Stars of the hit 1970’s hit show, “Emergency!” will be in Bellflower on Saturday as part of the grand opening of the Los Angeles County Fire Museum at the new Mayne Event Center on Bellflower Boulevard.

You might remember the life-or-death action-packed episodes of the show where the firefighters of Squad 51 saved lives in a way that was fairly new at the time: as paramedics.

“Of course I know that show,” said Long Beach FD firefighter Matt Dobberpuhl, noting that most people in his line of work know it too. Though he’s not sure which came first: the show or the fascination with firefighting.

“I do remember watching that show when I was little, I had the little red plastic hats and water bottles and fire engine wallpaper in my room … I’m sure it inspired a whole generation of kids to become firefighters.”

Before the 1970s, most people with medical emergencies had to wait until an ambulance got them to a hospital before they could receive intensive treatment — and would die before they got there. Los Angeles became one of the first counties in the country to start piloting a paramedic program.

“Today we just take it for granted that you have a paramedic on the street,” said Paul Schneider, president of the museum and a LAcoFC firefighter.

But it wasn’t until “Emergency!” premiered in 1972 that the public really became aware and excited about the idea of paramedics, he said.

Characters of the show, John, Roy, Mike and the rest of Station 51, saved lives in such an innovative way on camera that it turned out to be one of the biggest advertisements for the fledgling program, Schneider said. It was filmed in L.A. County, with the help of the LAcoFD, and  Los Angeles Fire Station 127 in Carson served as Station 51 in the exterior shots.

“It’s the only TV show ever to have such a positive impact on countless people across the world,” Schneider said. “It’s more than just a show, it’s a show that’s saved countless lives.”

The show is going to be a big part of the museum: The original fire engine from the show will be among the bright red fire trucks on display and there will be an area dedicated to “Emergency!” where they will tell the story of how the modern paramedic came to be.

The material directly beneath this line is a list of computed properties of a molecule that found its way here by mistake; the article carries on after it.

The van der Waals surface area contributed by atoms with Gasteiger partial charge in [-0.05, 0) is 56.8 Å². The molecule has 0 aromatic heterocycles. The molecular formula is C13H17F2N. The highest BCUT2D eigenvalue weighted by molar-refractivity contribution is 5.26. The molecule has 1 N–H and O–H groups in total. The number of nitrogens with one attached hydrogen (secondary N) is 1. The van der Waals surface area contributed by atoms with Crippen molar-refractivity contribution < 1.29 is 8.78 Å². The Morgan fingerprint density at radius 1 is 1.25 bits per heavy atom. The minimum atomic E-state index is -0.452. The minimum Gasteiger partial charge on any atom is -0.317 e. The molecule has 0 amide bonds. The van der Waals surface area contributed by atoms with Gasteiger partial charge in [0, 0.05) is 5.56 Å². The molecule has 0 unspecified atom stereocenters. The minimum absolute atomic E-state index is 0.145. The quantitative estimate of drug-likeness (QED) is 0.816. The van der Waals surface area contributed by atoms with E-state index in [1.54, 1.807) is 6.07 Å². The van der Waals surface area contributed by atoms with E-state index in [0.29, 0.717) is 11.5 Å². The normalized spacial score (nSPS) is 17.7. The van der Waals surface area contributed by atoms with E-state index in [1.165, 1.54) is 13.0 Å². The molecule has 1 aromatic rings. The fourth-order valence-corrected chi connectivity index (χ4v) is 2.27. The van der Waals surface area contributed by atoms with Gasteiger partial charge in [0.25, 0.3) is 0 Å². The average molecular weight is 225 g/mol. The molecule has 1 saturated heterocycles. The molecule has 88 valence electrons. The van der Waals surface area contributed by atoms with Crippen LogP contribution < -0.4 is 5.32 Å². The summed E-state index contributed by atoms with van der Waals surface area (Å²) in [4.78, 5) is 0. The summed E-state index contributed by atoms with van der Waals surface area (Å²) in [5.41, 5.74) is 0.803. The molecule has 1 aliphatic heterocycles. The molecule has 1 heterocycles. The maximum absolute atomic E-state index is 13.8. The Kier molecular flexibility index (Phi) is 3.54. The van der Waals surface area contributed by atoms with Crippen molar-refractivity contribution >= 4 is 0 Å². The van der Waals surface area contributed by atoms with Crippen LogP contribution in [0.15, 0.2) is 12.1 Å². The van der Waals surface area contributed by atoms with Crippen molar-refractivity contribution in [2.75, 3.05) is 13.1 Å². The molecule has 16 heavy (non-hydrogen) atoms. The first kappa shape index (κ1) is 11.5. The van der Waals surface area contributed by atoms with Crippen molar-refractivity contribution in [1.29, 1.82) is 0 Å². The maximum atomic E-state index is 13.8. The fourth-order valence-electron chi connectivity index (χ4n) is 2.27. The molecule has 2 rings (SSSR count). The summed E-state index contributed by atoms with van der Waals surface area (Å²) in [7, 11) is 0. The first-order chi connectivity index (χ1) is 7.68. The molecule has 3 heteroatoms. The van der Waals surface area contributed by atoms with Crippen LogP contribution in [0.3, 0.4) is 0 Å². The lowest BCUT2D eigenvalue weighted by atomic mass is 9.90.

“These things will become portals for time periods in history,” Schneider said.

In addition, there will be 13 other fire engines inside the building from time periods as early as 1888, display cabinets of artifacts and mannequins in period gear.

The museum has been in Bellflower since 2008, but in a much smaller building on Flora Vista. It was only open once a month and only had space for a limited number of engines. The museum also has a 13,000 square foot warehouse in South Gate where they house the other 60 fire engines in its collection. Within the next year, the museum will bring in more interactive elements to the exhibits, Schneider said.

The new building has a private catering company above the museum with a state-of-the-art event space and kitchen. The company and the museum are in talks of renting the exhibit space for pre-event receptions. This is the only event space like it in Bellflower, Schneider noted.

The grand opening event is from 11 a.m. to 5 p.m. on Saturday and is free.

Starting July 18, regular hours will be Wednesday through Friday, 9 a.m. to 2 p.m. and admission will be $5.

Valerie Osier is a breaking news reporter for the Long Beach Post. Reach her at [email protected] or on Twitter @ValerieOsier

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